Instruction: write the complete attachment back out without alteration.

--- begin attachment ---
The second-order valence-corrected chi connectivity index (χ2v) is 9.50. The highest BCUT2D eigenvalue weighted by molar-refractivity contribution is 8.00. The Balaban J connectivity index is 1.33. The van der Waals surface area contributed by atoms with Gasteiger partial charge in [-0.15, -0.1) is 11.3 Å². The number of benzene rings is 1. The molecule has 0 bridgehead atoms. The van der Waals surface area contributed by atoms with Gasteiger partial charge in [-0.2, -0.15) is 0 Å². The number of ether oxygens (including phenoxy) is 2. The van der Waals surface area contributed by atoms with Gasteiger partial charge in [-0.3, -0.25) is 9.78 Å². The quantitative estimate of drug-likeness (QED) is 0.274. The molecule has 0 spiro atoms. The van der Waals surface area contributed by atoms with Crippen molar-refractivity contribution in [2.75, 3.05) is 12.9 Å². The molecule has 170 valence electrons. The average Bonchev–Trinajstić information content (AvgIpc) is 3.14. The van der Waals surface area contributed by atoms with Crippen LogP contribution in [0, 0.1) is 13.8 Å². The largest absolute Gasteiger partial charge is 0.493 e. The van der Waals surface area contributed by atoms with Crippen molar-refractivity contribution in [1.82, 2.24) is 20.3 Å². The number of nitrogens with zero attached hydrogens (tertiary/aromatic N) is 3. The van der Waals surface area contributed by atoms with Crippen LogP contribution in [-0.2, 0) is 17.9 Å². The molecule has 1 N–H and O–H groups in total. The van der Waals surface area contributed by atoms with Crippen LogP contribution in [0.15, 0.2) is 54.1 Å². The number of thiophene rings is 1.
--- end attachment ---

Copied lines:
The second-order valence-corrected chi connectivity index (χ2v) is 9.50. The highest BCUT2D eigenvalue weighted by molar-refractivity contribution is 8.00. The Balaban J connectivity index is 1.33. The van der Waals surface area contributed by atoms with Gasteiger partial charge in [-0.15, -0.1) is 11.3 Å². The number of benzene rings is 1. The molecule has 0 bridgehead atoms. The van der Waals surface area contributed by atoms with Gasteiger partial charge in [-0.2, -0.15) is 0 Å². The number of ether oxygens (including phenoxy) is 2. The van der Waals surface area contributed by atoms with Gasteiger partial charge in [-0.3, -0.25) is 9.78 Å². The quantitative estimate of drug-likeness (QED) is 0.274. The molecule has 0 spiro atoms. The van der Waals surface area contributed by atoms with Crippen molar-refractivity contribution in [2.75, 3.05) is 12.9 Å². The molecule has 170 valence electrons. The average Bonchev–Trinajstić information content (AvgIpc) is 3.14. The van der Waals surface area contributed by atoms with Crippen LogP contribution in [0, 0.1) is 13.8 Å². The largest absolute Gasteiger partial charge is 0.493 e. The van der Waals surface area contributed by atoms with Crippen molar-refractivity contribution in [1.82, 2.24) is 20.3 Å². The number of nitrogens with zero attached hydrogens (tertiary/aromatic N) is 3. The van der Waals surface area contributed by atoms with Crippen LogP contribution in [-0.2, 0) is 17.9 Å². The molecule has 1 N–H and O–H groups in total. The van der Waals surface area contributed by atoms with Crippen LogP contribution in [0.15, 0.2) is 54.1 Å². The number of thiophene rings is 1.